Braig says he wants a Keyblade, and he very pointedly says that Xehanort called Terra “Keyblade Master material.” By the way, remember that we’ve already seen these two talking before we came to Radiant Garden, so it’s clear that this is one of Xehanort’s schemes. So Xehanort must have told Braig was told to say that, right? That’s clever, that’s very clever. Braig, now wielding a crossbow, figures that if he can defeat someone like that in a fight, he’d become a wielder in his place. But despite his seeming pretence of fighting fair (as opposed to whatever he did to Xehanort that obviously didn’t get him a Keyblade), when Terra charges him, Braig announces that he’s wired Master Xehanort with explosives! Left with no choice, Terra stands his ground and defends against Braig’s attacks until he’s exhausted, prompting Master Xehanort to urge him to fight even at the cost of his life, but it’s no heroic speech: he’s basically trying to shame Terra into fighting to avoid reproach from his family. Terra stands and, between his beating and the shame, Terra is shaking with Dragon Ball Z-esque power and rage. Braig then loudly announces that he was bluffing about explosives. Yeah, if you can’t tell, something’s more than a little suspicious going on here, but even though that last line sells it… I also can’t imagine any other way to conduct the scene? Like, if Braig hadn’t set up explosives and Xehanort couldn’t be certain (as implied here), how else could they reveal that without having Braig announce it? But there’s something about his tone that makes him sound scripted, and you’d be right to suspect it. But first things first.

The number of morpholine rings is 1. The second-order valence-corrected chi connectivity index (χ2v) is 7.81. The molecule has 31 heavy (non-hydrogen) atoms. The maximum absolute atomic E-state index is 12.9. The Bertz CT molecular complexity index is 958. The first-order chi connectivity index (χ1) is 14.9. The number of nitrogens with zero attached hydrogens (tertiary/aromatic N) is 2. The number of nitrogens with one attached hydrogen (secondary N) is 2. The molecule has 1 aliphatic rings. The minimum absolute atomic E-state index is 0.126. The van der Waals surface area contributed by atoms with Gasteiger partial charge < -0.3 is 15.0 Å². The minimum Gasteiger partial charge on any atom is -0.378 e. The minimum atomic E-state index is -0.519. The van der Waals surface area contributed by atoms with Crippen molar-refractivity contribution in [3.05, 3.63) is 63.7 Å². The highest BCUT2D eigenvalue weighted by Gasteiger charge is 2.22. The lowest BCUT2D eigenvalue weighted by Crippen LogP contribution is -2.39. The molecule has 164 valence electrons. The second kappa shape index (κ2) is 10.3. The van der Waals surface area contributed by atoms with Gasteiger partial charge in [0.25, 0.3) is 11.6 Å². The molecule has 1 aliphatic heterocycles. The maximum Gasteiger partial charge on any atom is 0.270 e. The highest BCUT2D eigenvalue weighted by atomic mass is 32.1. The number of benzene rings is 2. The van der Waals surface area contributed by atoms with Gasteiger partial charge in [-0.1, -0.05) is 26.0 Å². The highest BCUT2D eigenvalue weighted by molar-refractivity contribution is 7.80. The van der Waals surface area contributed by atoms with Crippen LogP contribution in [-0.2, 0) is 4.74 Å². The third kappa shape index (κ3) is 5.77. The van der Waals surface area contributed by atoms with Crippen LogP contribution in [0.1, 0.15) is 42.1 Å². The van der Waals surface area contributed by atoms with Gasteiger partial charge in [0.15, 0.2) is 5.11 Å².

The boss fight against Braig is heavily reminiscent of the fight with Xigbar in KH2, which is bad news for you, because that was when KH2 woke up and decided to start playing hardball. Still, Braig isn’t as strong as his original self, though I needed Hirokey123’s help to spot most of the differences. Curiously, Braig already exhibits some of his space powers. He can already teleport around and fire homing arrows. It’s just that most of those attacks that are there are much weaker.